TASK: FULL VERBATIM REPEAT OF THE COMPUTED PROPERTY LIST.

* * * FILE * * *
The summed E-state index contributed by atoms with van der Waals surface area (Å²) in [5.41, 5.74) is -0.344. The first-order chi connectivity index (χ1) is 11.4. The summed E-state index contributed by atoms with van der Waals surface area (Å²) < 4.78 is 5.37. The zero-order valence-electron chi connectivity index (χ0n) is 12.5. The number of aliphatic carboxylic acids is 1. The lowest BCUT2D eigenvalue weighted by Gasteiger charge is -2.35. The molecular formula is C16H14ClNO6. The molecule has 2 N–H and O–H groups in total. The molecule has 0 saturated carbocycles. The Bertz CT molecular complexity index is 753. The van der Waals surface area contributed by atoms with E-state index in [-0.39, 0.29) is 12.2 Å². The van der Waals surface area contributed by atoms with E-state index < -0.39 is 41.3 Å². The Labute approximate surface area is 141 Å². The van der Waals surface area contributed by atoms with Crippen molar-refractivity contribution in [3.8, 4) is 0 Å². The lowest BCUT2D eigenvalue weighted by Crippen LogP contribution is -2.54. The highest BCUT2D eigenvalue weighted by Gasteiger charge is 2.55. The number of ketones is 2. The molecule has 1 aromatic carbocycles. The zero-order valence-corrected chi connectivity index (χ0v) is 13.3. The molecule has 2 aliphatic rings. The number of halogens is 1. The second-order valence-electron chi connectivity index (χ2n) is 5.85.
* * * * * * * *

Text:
The summed E-state index contributed by atoms with van der Waals surface area (Å²) in [5.41, 5.74) is -0.344. The first-order chi connectivity index (χ1) is 11.4. The summed E-state index contributed by atoms with van der Waals surface area (Å²) < 4.78 is 5.37. The zero-order valence-electron chi connectivity index (χ0n) is 12.5. The number of aliphatic carboxylic acids is 1. The lowest BCUT2D eigenvalue weighted by Gasteiger charge is -2.35. The molecular formula is C16H14ClNO6. The molecule has 2 N–H and O–H groups in total. The molecule has 0 saturated carbocycles. The Bertz CT molecular complexity index is 753. The van der Waals surface area contributed by atoms with E-state index in [-0.39, 0.29) is 12.2 Å². The van der Waals surface area contributed by atoms with E-state index < -0.39 is 41.3 Å². The Labute approximate surface area is 141 Å². The van der Waals surface area contributed by atoms with Crippen molar-refractivity contribution in [3.8, 4) is 0 Å². The lowest BCUT2D eigenvalue weighted by Crippen LogP contribution is -2.54. The highest BCUT2D eigenvalue weighted by Gasteiger charge is 2.55. The number of ketones is 2. The molecule has 1 aromatic carbocycles. The zero-order valence-corrected chi connectivity index (χ0v) is 13.3. The molecule has 2 aliphatic rings. The number of halogens is 1. The second-order valence-electron chi connectivity index (χ2n) is 5.85.